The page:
Editor’s note: A previous version of this story stated that Seamus O’Regan is veterans’ affairs minister, his former title. He is the minister of Indigenous services.
Parks Canada says a brand new fence built on scenic Signal Hill will soon be removed after it was criticized for blocking views of St. John’s, N.L.
Environment Minister Catherine McKenna, who oversees the agency, said she’s heard “loud and clear” that the design and placement of the fence at the national historic site “missed the mark.”
“We will make sure that any measures we take to improve safety at Signal Hill and provide a better visitor experience during performances also preserve the spectacular view and are consistent with the character of the site,” she said in a statement Wednesday.
The fence is located next to the Signal Hill Visitor Centre, about halfway up the hill. Wider views of the city — as well as the Atlantic Ocean — can still be seen from on top of the rugged cliffs.
Despite that, the barrier has sparked an uproar on social media.
“Parks Canada have built a fence designed to block the view,” comedian Rick Mercer said on Twitter Tuesday.
“Welcome to N.L.,” he quipped. “Nothing to see here.”
Nick Whalen, St. John’s Liberal MP, called for the “travesty of a fence” to be removed.
“We have a beautiful interpretation centre built in the same architectural standard as the other elements of the park, and then we have this fence,” he said. “It blocks the views, and there’s some stated safety concerns, but it’s just simply not in keeping with the concerns of the public and no proper consultation was done.”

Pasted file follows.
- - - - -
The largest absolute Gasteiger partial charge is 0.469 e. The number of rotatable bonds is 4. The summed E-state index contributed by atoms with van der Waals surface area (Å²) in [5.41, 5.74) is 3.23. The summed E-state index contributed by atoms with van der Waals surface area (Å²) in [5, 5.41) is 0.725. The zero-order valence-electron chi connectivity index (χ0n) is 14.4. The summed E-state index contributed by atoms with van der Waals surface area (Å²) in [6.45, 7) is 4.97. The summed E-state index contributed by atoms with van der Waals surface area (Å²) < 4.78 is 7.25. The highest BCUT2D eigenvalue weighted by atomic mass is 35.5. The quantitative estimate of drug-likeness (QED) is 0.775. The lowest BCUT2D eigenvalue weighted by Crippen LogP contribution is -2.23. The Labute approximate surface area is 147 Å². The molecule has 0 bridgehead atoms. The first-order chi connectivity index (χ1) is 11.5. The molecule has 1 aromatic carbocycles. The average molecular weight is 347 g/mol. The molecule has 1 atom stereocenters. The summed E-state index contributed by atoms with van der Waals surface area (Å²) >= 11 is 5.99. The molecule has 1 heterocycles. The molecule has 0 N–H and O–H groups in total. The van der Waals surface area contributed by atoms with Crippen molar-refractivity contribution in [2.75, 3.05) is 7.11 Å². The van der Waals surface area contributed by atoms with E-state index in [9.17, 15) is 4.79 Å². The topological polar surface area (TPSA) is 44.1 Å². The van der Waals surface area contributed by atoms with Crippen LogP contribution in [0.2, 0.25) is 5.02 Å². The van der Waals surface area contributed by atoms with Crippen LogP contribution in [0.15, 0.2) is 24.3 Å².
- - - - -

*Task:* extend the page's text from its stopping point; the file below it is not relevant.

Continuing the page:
He said he reached out to Seamus O’Regan, the MP responsible for the area, and McKenna to express his concerns.
Parks Canada said the fence was built to improve safety for visitors, as well as those performing in events taking place nearby such as the Signal Hill Tattoo.
The existing fence will be replaced with a temporary barrier that will be set up only during performances, the agency said.
“This approach will help keep visitors safe and avoid traffic issues while preserving the view,” the agency said in a statement.
Signal Hill, one of the city’s best-known landmarks, is a scenic hiking destination home to Cabot Tower. It’s also where Guglielmo Marconi received the first transatlantic wireless signal in 1901.
“People across the country might not appreciate how emotionally connected Newfoundlanders and Labradorians, and certainly St. John’s townies are, to their view of the harbour,” Whalen explained.
McKenna said the fence will be taken down by the end of the week.
With files from Tristram Clark and Ross Lord